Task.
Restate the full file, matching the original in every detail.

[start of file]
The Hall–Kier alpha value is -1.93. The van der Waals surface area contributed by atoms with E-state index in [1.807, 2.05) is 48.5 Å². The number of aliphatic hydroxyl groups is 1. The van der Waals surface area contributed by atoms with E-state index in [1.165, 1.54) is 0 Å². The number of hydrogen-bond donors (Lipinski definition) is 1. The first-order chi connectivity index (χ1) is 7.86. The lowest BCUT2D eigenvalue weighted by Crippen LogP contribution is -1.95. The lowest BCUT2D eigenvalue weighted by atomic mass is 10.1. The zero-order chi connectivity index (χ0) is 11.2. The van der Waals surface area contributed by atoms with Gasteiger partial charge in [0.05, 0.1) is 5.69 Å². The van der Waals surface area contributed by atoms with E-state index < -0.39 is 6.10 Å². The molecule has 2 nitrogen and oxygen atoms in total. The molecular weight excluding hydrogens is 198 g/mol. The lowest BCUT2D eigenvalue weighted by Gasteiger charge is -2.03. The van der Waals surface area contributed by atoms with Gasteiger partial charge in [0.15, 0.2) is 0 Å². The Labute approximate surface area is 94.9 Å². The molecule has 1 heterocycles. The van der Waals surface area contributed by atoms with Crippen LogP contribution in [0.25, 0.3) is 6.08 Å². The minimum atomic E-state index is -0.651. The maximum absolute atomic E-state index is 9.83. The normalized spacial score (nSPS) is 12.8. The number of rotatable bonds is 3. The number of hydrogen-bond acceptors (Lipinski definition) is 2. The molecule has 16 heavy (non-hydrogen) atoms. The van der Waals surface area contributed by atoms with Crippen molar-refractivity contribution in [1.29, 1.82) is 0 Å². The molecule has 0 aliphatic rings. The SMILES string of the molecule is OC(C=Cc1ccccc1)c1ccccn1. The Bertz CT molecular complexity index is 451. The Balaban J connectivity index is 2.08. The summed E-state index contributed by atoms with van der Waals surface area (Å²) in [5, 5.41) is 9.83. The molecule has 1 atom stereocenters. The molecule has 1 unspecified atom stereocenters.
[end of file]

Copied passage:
The Hall–Kier alpha value is -1.93. The van der Waals surface area contributed by atoms with E-state index in [1.807, 2.05) is 48.5 Å². The number of aliphatic hydroxyl groups is 1. The van der Waals surface area contributed by atoms with E-state index in [1.165, 1.54) is 0 Å². The number of hydrogen-bond donors (Lipinski definition) is 1. The first-order chi connectivity index (χ1) is 7.86. The lowest BCUT2D eigenvalue weighted by Crippen LogP contribution is -1.95. The lowest BCUT2D eigenvalue weighted by atomic mass is 10.1. The zero-order chi connectivity index (χ0) is 11.2. The van der Waals surface area contributed by atoms with Gasteiger partial charge in [0.05, 0.1) is 5.69 Å². The van der Waals surface area contributed by atoms with E-state index < -0.39 is 6.10 Å². The molecule has 2 nitrogen and oxygen atoms in total. The molecular weight excluding hydrogens is 198 g/mol. The lowest BCUT2D eigenvalue weighted by Gasteiger charge is -2.03. The van der Waals surface area contributed by atoms with Gasteiger partial charge in [0.15, 0.2) is 0 Å². The Labute approximate surface area is 94.9 Å². The molecule has 1 heterocycles. The van der Waals surface area contributed by atoms with Crippen LogP contribution in [0.25, 0.3) is 6.08 Å². The minimum atomic E-state index is -0.651. The maximum absolute atomic E-state index is 9.83. The normalized spacial score (nSPS) is 12.8. The number of rotatable bonds is 3. The number of hydrogen-bond acceptors (Lipinski definition) is 2. The molecule has 16 heavy (non-hydrogen) atoms. The van der Waals surface area contributed by atoms with Crippen molar-refractivity contribution in [1.29, 1.82) is 0 Å². The molecule has 0 aliphatic rings. The SMILES string of the molecule is OC(C=Cc1ccccc1)c1ccccn1. The Bertz CT molecular complexity index is 451. The Balaban J connectivity index is 2.08. The summed E-state index contributed by atoms with van der Waals surface area (Å²) in [5, 5.41) is 9.83. The molecule has 1 atom stereocenters. The molecule has 1 unspecified atom stereocenters.